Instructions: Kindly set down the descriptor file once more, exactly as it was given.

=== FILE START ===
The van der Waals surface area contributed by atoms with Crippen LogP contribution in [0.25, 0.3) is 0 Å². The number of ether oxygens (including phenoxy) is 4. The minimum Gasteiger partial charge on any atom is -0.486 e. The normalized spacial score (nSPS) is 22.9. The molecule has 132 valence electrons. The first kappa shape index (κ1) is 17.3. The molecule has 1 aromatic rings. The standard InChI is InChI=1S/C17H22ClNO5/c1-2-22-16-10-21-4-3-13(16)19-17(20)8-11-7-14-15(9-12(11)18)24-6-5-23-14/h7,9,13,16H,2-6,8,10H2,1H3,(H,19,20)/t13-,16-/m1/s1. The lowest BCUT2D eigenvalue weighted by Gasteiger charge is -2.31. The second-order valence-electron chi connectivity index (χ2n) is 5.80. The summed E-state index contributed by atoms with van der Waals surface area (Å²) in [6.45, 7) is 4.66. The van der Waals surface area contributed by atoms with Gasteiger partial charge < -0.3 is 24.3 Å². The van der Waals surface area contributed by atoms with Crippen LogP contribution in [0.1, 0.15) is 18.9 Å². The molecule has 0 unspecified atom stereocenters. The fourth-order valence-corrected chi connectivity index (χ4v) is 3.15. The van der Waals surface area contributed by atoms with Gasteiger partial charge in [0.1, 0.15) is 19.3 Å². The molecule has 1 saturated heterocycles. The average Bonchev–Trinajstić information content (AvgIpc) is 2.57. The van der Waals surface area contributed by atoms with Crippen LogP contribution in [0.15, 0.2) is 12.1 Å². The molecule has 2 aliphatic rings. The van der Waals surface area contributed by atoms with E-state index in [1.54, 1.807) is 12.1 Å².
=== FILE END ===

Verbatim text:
The van der Waals surface area contributed by atoms with Crippen LogP contribution in [0.25, 0.3) is 0 Å². The number of ether oxygens (including phenoxy) is 4. The minimum Gasteiger partial charge on any atom is -0.486 e. The normalized spacial score (nSPS) is 22.9. The molecule has 132 valence electrons. The first kappa shape index (κ1) is 17.3. The molecule has 1 aromatic rings. The standard InChI is InChI=1S/C17H22ClNO5/c1-2-22-16-10-21-4-3-13(16)19-17(20)8-11-7-14-15(9-12(11)18)24-6-5-23-14/h7,9,13,16H,2-6,8,10H2,1H3,(H,19,20)/t13-,16-/m1/s1. The lowest BCUT2D eigenvalue weighted by Gasteiger charge is -2.31. The second-order valence-electron chi connectivity index (χ2n) is 5.80. The summed E-state index contributed by atoms with van der Waals surface area (Å²) in [6.45, 7) is 4.66. The van der Waals surface area contributed by atoms with Gasteiger partial charge < -0.3 is 24.3 Å². The van der Waals surface area contributed by atoms with Crippen LogP contribution in [0.1, 0.15) is 18.9 Å². The molecule has 0 unspecified atom stereocenters. The fourth-order valence-corrected chi connectivity index (χ4v) is 3.15. The van der Waals surface area contributed by atoms with Gasteiger partial charge in [0.1, 0.15) is 19.3 Å². The molecule has 1 saturated heterocycles. The average Bonchev–Trinajstić information content (AvgIpc) is 2.57. The van der Waals surface area contributed by atoms with Crippen LogP contribution in [0.15, 0.2) is 12.1 Å². The molecule has 2 aliphatic rings. The van der Waals surface area contributed by atoms with E-state index in [1.54, 1.807) is 12.1 Å².